Christian democracy and conservatism, as ideologies, are less familiar and less clearly defined than socialism, environmentalism, communism or fascism. Apparently journalists, politicians and other voices in politics have a general idea of what, say, ‘socialist family policy’ entails, yet they find it very hard indeed to conceptualise a Christian democrat-inspired health care system. Some do not consider Christian democracy to be an ideology at all, or define conservatism simply as a striving for or legitimisation of the status quo. Moreover, in the wider context of political de-alignment or ‘de- ideologisation’, focusing on differentia specifica is perceived to be an obsolete approach. Irrespective of whether such claims are justified, it would seem there is a need in contemporary politics for a better understanding of Christian democratic and conservative thought.(1)


2.1. The New Right and Neoconservatism

During the 1970s, and starting in the Anglo-Saxon world, there was renewed interest in conservatism as a political ideology.(2) This neoconservatism manifested itself politically as the New Right. The phrase New Right was coined by Kevin Phillips, a political publicist and aide to president Richard Nixon, and the author of ‘The Emerging Republican Majority’ (1969). The name was intended to distinguish the new leadership from the ‘Old Right’ leadership of the ‘East Coast’, which had previously dominated the Republican Party. Although neoconservatism and the New Right do not coincide entirely, they are often regarded as exponents of the same ‘movement towards the right’. Likewise, neoconservatism is not entirely synonymous with conservatism, and the New Right, moreover, contains not only conservative but also libertarian elements.

Characteristic features of the neoconservatism of the 1970s are its opposition to communism, its striving for minimal government, a belief in the free market as the key to liberty and progress, its dedication to the traditional moral order and its rejection of ethical libertarianism. In the moral sphere, there is an important role to be played by government. Neoconservatism is opposed primarily to social policy initiatives by the public authorities, arguing instead that private enterprise should play a more significant role in society. A minimal, yet strong State should concern itself exclusively with domestic and international law and order. The New Right is, in very general terms, the political translation of this neoconservatism, although it is more populist and anti-intellectualist, and radicalises the conservative outlook on man and society from a religious (i.e. Christian) perspective. In terms of economic policy, the New Right concurs with neoliberalism, which peaked during the 1980s.(3)

In the United States, neoconservatism arose as a response to the disappointment with evolutions since the late 1960s. Domestically, the Keynesian New Deal and the Great Society characterised by, among other things, positive discrimination of minorities were criticised, and there was growing protest against the trend of ‘moral disarmament’, i.e. the permissive society, with women’s liberation, environmental and peace movements following in its wake. In the foreign policy field, the debacle of the Vietnam War had left deep traces; there was a full-blown economic crisis to contend with; and the Cold War détente was coming to an end as the arms race seemed set to accelerate. Various conservative intellectuals and politicians were intent on tackling the malaise. From the late 1970s, their dissatisfaction was translated politically into the emergence at the New Right. In Western Europe, and in the United Kingdom in particular, a similar evolution unfolded. May 1968 was, for instance, criticised because of its libertarian character. Certainly in the party-political sphere, there are very clear parallels to be drawn. After the ‘leftist experiments’ of Labour in the UK and the ‘unsuccessful’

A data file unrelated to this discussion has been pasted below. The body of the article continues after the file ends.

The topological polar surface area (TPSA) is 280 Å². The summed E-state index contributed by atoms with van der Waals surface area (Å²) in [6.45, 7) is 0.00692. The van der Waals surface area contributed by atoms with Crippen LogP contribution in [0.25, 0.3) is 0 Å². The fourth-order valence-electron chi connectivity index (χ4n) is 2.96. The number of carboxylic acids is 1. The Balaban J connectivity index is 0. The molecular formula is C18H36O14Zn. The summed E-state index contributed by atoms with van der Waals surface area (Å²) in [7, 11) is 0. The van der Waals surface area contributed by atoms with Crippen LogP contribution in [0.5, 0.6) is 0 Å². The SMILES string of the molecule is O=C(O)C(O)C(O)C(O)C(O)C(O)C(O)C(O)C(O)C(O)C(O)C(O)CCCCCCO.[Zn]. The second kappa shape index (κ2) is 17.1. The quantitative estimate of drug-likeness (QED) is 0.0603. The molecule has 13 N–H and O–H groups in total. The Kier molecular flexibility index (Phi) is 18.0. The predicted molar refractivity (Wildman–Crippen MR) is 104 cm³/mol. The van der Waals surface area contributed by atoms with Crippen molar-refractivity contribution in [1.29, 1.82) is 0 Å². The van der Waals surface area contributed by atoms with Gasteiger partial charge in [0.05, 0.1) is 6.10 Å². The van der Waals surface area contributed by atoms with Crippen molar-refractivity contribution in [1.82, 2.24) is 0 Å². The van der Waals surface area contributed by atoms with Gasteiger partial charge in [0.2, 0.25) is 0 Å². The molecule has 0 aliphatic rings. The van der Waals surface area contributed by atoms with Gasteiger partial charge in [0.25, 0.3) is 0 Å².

presidency of Jimmy Carter in the US, the two countries saw the almost simultaneous rise to power of respectively the Conservative Margaret Thatcher and the Republican Ronald Reagan.

This ideological revival coincided with resistance from neoconservatism and the New Right against ideology as such. Ideology was, after all, regarded as something ‘of the left’. The anti-ideological discourse of English philosopher Michael Oakeshott (1901-1990) was well-received among neoconservatives.(4) More generally, since the publication of ‘Rationalism in Politics and Other Essays’(5), Oakeshott is regarded as one of the most significant exponents of conservatism in the 20th century. In this, his magnum opus, Oakeshott lays bare the shortcomings of rationalist politics and criticises ideological blueprints for reforming society according to supposedly ‘scientific’ or rationalistic principles.(6) Such abstract notions ignore the wealth and variety of human experience. From a (neo)conservative point of view, ideology is pernicious, yet, paradoxically, Oakeshott is widely regarded as the ideologist of Anglo-Saxon neoconservatism in the late 1970s.

At the beginning of the new millennium, the spotlight is very much on neo-conservatism, a movement whose origins clearly lie in the United States of the late1960s. What is new, however, is that, besides the characteristic laissez faire approach to the economy and limited view of government, security and foreign policy are now also put forward as key concerns. These areas are no longer dominated by Realpolitik and pragmatism, but rather by neo-conservative ideas and principles (idealism, if you will), as has become particularly apparent since the events of 9/11. The Iraq war, for example, was justified primarily on ideological grounds. If nothing else, this change of tack has certainly compelled critics to reflect on which principles should constitute the basis of security and foreign policy.(7)

2.2. ‘The End of Ideology’

Much like neoconservatism is not entirely new, the ‘endism’ of the early 1990s is, to an extent, a throwback to the 1950s, when the phrase ‘the end of ideology’ was coined. ‘The end of Ideology’ was the title of a book published in 1960 by Harvard-based sociologist and political scientist Daniel Bell (1919-).(8) Although Bell’s book deals specifically with the America of the 1950s, his thesis was interpreted globally. According to Bell, politics after the Second World War is characterised by a general consensus between the principal political parties and the absence of ideological differences or debate. The great ‘accidents’ of the 20th century have brought political ideologies to exhaustion.(9) According to Bell, the humanisation of capitalism, the absence of anti-system opposition and the triumph of the welfare state all point in this direction. In a sense, he expresses a feeling that is shared by broad sections of the American population, intellectuals included. Nonetheless, Bell’s thesis has come in for quite a lot of criticism, especially from the left. He has been accused of legitimising the status quo, of disseminating Cold War propaganda, and of ignoring the shortcomings of Western capitalism, especially in relation to the Third World. Bell is generally regarded to be rightwing, a neoconservative. Although he denies this, he does believe that ideology is ‘of the left’ and that it is (therefore) objectionable.(10) History, including the ‘revival’ of endism, has shown Bell to have been mistaken. The student protests of the 1960s and the rise of such new ideologies as feminism, Third-World nationalism and environmentalism all serve as counterexamples. Still, Bell’s sharp analysis of American society postulates the emergence of a so-called post-industrial society, of which he is invariably regarded as the ideologist.